One of the most buzzed-about restaurant openings of the next few months is Carbone, which is slated to open its doors in Aria in October. The restaurant is a spinoff of the popular Greenwich Village restaurant of the same name, which is known for its Italian-American cuisine and tableside preparations, and which was a finalist for the James Beard award for Best New Restaurant in 2013. I recently spent some time chatting with chef-partner Mario Carbone to find out the history behind the hype.
Born in Queens, Carbone began his cooking career in a neighborhood restaurant at the age of 15. The cuisine was far from elevated, and included such staples as fried calamari and red sauce. He went on, however, to educate himself about high-end dining. He attended the Culinary Institute of America before working for Mario Batali and molecular gastronomy pioneer Wylie Dufresne. Carbone also traveled to Italy to experience authentic Italian cuisine firsthand, and learn how it differs from the Italian American food with which he was familiar.
With Carbone, however, he returned to his roots; the food is Italian-American cooking. But what really sets it apart, he says, is the captain service and tableside preparations.
“Captain service means that this is a person who takes care of your table, and also knows the restaurant, the menu, the concept and the culture inside and out,” Carbone says. “It’s someone who can answer any questions that you may have, but more importantly, can take control of your dining experience and can curate your experience after just a small conversation.”
Carbone adds that this is an older style of service, from a time when servers took more pride in their job and their knowledge. But I have to admit I’m a bit skeptical of how impressed I’ll be by this aspect of the restaurant. Las Vegas already boasts a lot of servers who take incredible pride in their work. (Then again, as a professional food writer, I tend to receive superb service in restaurants.) So only time will tell whether Carbone succeeds in elevating the level of service on the Strip, especially for the average diner.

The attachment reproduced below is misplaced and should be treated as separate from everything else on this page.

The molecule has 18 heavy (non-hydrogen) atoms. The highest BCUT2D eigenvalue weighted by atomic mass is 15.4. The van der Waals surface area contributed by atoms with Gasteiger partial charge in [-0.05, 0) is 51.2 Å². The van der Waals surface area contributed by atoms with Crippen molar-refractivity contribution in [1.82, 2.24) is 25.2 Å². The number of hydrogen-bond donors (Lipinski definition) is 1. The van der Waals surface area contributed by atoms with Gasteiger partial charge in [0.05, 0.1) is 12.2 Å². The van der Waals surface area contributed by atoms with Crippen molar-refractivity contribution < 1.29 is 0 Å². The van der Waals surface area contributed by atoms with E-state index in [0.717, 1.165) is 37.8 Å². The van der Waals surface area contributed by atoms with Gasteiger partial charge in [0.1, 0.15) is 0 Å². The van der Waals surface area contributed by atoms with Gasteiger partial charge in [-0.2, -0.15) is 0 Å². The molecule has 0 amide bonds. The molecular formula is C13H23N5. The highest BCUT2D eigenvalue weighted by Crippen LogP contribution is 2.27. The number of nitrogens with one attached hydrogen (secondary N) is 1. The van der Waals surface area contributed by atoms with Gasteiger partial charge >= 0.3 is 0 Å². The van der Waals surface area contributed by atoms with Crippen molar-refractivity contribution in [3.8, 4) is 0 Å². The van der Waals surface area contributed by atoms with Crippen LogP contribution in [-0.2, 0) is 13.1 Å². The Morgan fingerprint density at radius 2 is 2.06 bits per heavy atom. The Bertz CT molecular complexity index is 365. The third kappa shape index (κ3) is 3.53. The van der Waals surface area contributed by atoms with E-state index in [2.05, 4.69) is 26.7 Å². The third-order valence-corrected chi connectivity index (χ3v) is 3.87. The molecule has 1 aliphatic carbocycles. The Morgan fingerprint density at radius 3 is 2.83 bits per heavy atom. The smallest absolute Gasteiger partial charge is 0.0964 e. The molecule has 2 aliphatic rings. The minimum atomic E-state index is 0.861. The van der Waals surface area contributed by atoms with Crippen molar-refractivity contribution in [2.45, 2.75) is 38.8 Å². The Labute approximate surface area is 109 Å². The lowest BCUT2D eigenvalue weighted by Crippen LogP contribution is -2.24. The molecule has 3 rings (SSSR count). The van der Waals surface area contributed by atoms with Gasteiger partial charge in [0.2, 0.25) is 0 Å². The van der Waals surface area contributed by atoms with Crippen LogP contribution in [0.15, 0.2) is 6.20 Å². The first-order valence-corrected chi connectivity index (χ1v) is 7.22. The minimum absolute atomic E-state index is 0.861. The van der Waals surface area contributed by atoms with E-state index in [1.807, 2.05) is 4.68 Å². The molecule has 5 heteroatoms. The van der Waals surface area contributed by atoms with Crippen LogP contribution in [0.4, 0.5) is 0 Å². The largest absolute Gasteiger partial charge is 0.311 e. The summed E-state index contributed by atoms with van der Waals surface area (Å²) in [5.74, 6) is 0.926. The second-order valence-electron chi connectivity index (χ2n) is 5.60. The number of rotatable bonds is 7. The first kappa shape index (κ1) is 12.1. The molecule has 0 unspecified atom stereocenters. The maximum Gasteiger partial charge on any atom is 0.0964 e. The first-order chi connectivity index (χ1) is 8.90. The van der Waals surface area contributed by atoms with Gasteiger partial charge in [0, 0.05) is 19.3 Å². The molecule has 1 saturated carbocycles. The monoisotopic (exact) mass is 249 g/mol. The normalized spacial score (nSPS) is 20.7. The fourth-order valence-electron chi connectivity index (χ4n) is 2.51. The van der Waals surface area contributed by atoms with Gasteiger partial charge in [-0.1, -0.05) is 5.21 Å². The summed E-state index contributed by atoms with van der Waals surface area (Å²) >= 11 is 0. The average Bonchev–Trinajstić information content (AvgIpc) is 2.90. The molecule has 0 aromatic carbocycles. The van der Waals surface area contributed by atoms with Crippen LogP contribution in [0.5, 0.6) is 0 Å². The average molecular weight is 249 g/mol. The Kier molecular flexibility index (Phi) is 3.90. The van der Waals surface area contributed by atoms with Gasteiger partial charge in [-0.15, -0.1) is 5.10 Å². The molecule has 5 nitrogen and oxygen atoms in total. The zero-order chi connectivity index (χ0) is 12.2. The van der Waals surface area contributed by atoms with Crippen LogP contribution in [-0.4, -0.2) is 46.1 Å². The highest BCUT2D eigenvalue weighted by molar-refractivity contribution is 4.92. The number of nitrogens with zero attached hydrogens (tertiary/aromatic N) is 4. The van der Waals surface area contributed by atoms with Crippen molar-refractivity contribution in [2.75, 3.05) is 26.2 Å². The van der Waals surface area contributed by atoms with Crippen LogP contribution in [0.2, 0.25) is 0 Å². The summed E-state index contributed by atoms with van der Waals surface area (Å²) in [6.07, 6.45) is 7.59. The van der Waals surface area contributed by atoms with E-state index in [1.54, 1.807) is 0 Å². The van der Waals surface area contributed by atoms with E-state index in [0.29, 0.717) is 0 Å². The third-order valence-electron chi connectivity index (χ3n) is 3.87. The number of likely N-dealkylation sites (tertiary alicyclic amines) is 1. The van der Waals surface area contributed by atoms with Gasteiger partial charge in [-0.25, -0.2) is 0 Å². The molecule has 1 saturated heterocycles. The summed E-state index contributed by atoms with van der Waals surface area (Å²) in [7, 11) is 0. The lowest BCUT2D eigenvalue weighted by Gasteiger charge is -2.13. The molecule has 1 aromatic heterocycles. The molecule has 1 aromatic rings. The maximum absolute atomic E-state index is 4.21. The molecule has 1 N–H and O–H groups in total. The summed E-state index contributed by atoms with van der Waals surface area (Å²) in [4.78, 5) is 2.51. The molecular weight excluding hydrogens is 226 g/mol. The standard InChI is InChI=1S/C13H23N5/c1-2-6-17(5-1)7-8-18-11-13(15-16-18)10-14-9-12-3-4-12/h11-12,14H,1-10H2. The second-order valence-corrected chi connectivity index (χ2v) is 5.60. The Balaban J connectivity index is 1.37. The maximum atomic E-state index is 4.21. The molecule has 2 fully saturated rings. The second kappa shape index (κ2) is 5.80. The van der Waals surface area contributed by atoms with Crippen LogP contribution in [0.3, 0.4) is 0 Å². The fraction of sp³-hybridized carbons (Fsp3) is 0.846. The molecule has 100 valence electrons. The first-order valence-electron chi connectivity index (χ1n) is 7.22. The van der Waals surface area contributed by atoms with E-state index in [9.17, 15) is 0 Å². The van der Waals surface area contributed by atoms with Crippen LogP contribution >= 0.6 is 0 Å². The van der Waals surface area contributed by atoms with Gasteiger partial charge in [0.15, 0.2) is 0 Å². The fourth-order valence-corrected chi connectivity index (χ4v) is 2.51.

I’m a bit more interested, however, in the restaurant’s focus on tableside preparations. It’s a topic I covered in these pages earlier this summer [“Bring It to the Table,” July 17], and is sadly becoming something of a dying art. It’s integral to Carbone’s concept. And the chef says that historically, it fits hand-in-hand with captain service.
“Tableside service does two things,” he says. “First, it puts on a show for the customer. But also, because these captains were historically so well-
educated and good at what they did, they were alleviating the pressure in the kitchen. They were taking the last 25 percent of the preparation of that dish and finishing it in the dining room. And for the customer, they get not only the entertainment of it, but they also get to inspect the product.”
Whether it’s a flambé, a salad or the deboning of a fish, I’m always one for the spectacle of seeing my meal created in front of me. So that aspect alone is likely to get me through the doors at Carbone to see whether it truly lives up to the hype.